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Report on behalf of the Norwegian Musicians Union, MFO, which is the ISME national affiliate in Norway.

Guro Gravem Johansen

 

On September 11th, Norway elected its Parliament for the next four year period. Since 2013, the Conservative Party together with the Progress Party (the liberal right) has held the governmental position through a coalition. This government was now re-elected. In the previous period, The Ministry of Culture has launched several changes in the overall political direction. Traditionally, the structures for funding have to a large degree rested on public funding through the State budget, through peer reviewed distribution of funds. A major change in the cultural politics has been to steer away from public funding towards independent institutions seeking funding through private sponsorship. Further, another tendency has been addressed, namely an increased focus on what is called “talent development”, at the cost of breadth and access to arts education for all. However, these trends have so far primarily been observable in speeches and public documents, producing what one may call an elitist and talent-oriented discourse on the arts. Little concrete change has so far been put into action in the cultural infrastructure.


Music and the arts´ position in the compulsory school in Norway has been weakened over the last decade, due to two factors: First, all school subjects got the number of hours increased since 2006, except the arts subjects, which in effect is a decrease in comparison. Second, the national curriculum and directives have, to some degree, been oriented towards management-by-objectives, which has led to an emphasis on assessment and measurable achievements. Although this trend has had some positive outcomes regarding clearer instructional objectives, even in a subject such as music, the more experiential, creative, social and well-being related aspects of the aesthetics have consequently fallen behind. The Musicians´ Union (MFO), the Norwegian INA, has been particularly clear in this respect, in warning about a development where aesthetic subjects are neglected. MFO has argued, in line with an Official Norwegian Report (NOU 2015:8) submitted to the Ministry of Education and Research in 2015, that exploratory, creative, communication and participatory competencies should be considered as basic skills for future education. The aesthetics hold a vital position in facilitating the development of such skills.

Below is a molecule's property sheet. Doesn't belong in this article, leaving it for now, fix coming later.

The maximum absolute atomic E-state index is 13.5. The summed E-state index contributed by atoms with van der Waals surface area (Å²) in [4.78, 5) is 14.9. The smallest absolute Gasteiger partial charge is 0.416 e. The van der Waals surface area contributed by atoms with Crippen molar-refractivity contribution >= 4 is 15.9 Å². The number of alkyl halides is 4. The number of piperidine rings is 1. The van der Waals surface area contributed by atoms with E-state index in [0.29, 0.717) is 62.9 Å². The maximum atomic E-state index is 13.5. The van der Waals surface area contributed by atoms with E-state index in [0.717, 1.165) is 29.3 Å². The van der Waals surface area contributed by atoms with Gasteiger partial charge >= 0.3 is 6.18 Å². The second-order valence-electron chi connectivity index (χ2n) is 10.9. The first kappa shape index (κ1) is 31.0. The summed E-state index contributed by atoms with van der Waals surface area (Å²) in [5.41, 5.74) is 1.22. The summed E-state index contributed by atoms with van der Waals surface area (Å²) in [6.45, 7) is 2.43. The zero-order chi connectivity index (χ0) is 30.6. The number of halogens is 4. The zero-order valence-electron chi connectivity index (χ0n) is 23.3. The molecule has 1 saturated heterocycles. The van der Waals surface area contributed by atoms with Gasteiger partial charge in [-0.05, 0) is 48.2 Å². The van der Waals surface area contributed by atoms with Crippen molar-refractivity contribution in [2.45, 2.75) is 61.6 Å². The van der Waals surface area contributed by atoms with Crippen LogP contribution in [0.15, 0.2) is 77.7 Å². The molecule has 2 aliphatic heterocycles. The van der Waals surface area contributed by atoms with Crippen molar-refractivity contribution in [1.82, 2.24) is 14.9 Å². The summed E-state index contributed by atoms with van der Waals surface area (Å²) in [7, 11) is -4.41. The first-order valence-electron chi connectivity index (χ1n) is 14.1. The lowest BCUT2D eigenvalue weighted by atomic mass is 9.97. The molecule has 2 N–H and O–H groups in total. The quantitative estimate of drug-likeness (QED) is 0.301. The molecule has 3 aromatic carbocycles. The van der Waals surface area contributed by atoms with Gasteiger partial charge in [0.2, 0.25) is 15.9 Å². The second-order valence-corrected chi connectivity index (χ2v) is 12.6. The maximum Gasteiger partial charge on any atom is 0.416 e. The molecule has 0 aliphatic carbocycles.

In Norway, every municipality is obliged by law to offer a publicly funded and voluntary School of Music and Performing Arts (SMPA) with low fees and professional teachers, and, as such, it represents a significant labor market for musicians and music teachers. Since these schools originally were music schools, music courses in the form of various instrumental and ensemble tuition still comprise the biggest departments. In fact, the SMPA Act celebrated its 20th anniversary in 2017. Every child has the right of tuition in their local SMPA, regulated only by capacity in the courses. However, the reality is not so glorious. Several research studies confirm that the majority of students in SMPAs come from white and middle- or upper-class families. In other words, access to aesthetic learning outside the elementary school follows socio-economical borders. This depressing fact has not changed much since the institution´s establishment, despite the inclusion of diverse subject courses (at least in the biggest cities), such as diverse genre representation in music, dance and theater groups, etcetera.


For the music education field, the campaign towards the Parliament election has concrete consequences on at least two areas: Firstly, the national curriculum for the compulsory school is currently undergoing revision initiated by the previous Minister of Education (2013-2017). Thus, this matter has come under debate during the campaign. Already since the first draft of the general part of the curriculum was launched in March 2017, it was heavily criticised by music education institutions for practically ruling out every reference to culture, art, aesthetics, and aesthetical and creative ways of learning. Secondly, the status and organisation of the municipal SMPA institution has been put under debate. The Socialist Left Party, addressing the socio-economic gap in attendance and thus access to SMPA, was the only party mentioning the SMPA in their program. They suggested that every child should have the right of one free culture activity lesson per week, as part of their ordinary school day. In fact, this was already instituted by the “red-green” coalition government (the Labor Party, the Centre Party and the Socialist Left Party) from 2009-2013, but was removed again by the rightwing coalition in their first national budget in 2013.


In the months to come, Norway will face decisions on which of the coalition parties will be assigned the responsibility for the Ministry of Culture and the Ministry of Education, respectively, and future developments in the culture, education and culture education areas.

The Norwegian Musicians Union represents musicians and music educators.